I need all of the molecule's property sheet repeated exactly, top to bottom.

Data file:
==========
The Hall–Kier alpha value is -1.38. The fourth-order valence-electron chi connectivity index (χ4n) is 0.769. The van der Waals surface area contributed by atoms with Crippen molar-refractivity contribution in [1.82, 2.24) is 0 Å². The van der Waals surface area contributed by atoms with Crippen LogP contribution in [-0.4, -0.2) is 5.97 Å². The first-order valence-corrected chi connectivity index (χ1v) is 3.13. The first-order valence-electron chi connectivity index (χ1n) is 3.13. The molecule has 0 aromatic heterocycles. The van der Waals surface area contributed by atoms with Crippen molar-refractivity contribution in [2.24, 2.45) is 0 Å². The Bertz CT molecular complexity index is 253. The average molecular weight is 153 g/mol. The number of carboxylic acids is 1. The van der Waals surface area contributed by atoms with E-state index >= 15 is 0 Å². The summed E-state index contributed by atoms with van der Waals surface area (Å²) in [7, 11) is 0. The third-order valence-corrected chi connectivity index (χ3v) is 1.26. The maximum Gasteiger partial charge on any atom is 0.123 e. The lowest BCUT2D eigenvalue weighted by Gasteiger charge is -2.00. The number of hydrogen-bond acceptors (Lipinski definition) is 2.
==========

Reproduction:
The Hall–Kier alpha value is -1.38. The fourth-order valence-electron chi connectivity index (χ4n) is 0.769. The van der Waals surface area contributed by atoms with Crippen molar-refractivity contribution in [1.82, 2.24) is 0 Å². The van der Waals surface area contributed by atoms with Crippen LogP contribution in [-0.4, -0.2) is 5.97 Å². The first-order valence-corrected chi connectivity index (χ1v) is 3.13. The first-order valence-electron chi connectivity index (χ1n) is 3.13. The molecule has 0 aromatic heterocycles. The van der Waals surface area contributed by atoms with Crippen molar-refractivity contribution in [2.24, 2.45) is 0 Å². The Bertz CT molecular complexity index is 253. The average molecular weight is 153 g/mol. The number of carboxylic acids is 1. The van der Waals surface area contributed by atoms with E-state index >= 15 is 0 Å². The summed E-state index contributed by atoms with van der Waals surface area (Å²) in [7, 11) is 0. The third-order valence-corrected chi connectivity index (χ3v) is 1.26. The maximum Gasteiger partial charge on any atom is 0.123 e. The lowest BCUT2D eigenvalue weighted by Gasteiger charge is -2.00. The number of hydrogen-bond acceptors (Lipinski definition) is 2.